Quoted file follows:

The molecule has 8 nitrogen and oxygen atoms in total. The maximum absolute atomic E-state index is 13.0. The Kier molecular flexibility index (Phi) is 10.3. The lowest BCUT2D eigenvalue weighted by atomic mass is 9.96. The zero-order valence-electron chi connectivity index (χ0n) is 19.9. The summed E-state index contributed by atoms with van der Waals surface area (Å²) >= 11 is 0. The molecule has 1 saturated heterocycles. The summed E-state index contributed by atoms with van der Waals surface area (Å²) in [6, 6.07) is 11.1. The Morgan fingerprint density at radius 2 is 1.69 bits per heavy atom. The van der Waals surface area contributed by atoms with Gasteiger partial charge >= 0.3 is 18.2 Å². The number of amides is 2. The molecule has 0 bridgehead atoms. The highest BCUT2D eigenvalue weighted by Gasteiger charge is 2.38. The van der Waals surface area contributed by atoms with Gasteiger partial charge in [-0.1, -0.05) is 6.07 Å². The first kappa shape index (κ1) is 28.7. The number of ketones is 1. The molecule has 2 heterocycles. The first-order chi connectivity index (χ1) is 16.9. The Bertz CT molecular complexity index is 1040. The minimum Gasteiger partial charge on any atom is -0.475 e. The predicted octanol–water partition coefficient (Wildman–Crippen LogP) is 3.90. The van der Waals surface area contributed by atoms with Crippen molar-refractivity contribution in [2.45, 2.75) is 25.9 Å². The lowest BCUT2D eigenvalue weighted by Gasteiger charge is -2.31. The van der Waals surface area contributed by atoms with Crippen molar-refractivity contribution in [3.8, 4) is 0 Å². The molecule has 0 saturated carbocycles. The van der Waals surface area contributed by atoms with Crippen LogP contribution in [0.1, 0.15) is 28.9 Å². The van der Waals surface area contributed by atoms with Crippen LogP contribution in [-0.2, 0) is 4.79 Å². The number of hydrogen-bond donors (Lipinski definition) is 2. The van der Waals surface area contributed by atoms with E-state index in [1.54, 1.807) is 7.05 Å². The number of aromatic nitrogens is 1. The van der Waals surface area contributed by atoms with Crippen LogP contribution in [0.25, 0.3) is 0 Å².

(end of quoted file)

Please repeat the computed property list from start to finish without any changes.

The molecule has 8 nitrogen and oxygen atoms in total. The maximum absolute atomic E-state index is 13.0. The Kier molecular flexibility index (Phi) is 10.3. The lowest BCUT2D eigenvalue weighted by atomic mass is 9.96. The zero-order valence-electron chi connectivity index (χ0n) is 19.9. The summed E-state index contributed by atoms with van der Waals surface area (Å²) >= 11 is 0. The molecule has 1 saturated heterocycles. The summed E-state index contributed by atoms with van der Waals surface area (Å²) in [6, 6.07) is 11.1. The Morgan fingerprint density at radius 2 is 1.69 bits per heavy atom. The van der Waals surface area contributed by atoms with Gasteiger partial charge >= 0.3 is 18.2 Å². The number of amides is 2. The molecule has 0 bridgehead atoms. The highest BCUT2D eigenvalue weighted by Gasteiger charge is 2.38. The van der Waals surface area contributed by atoms with Gasteiger partial charge in [-0.1, -0.05) is 6.07 Å². The first kappa shape index (κ1) is 28.7. The number of ketones is 1. The molecule has 2 heterocycles. The first-order chi connectivity index (χ1) is 16.9. The Bertz CT molecular complexity index is 1040. The minimum Gasteiger partial charge on any atom is -0.475 e. The predicted octanol–water partition coefficient (Wildman–Crippen LogP) is 3.90. The van der Waals surface area contributed by atoms with Crippen molar-refractivity contribution in [2.45, 2.75) is 25.9 Å². The lowest BCUT2D eigenvalue weighted by Gasteiger charge is -2.31. The van der Waals surface area contributed by atoms with Crippen molar-refractivity contribution in [3.8, 4) is 0 Å². The molecule has 0 saturated carbocycles. The van der Waals surface area contributed by atoms with Crippen LogP contribution in [0.1, 0.15) is 28.9 Å². The van der Waals surface area contributed by atoms with Crippen LogP contribution in [-0.2, 0) is 4.79 Å². The number of hydrogen-bond donors (Lipinski definition) is 2. The van der Waals surface area contributed by atoms with E-state index in [1.54, 1.807) is 7.05 Å². The number of aromatic nitrogens is 1. The van der Waals surface area contributed by atoms with Crippen LogP contribution in [0.25, 0.3) is 0 Å².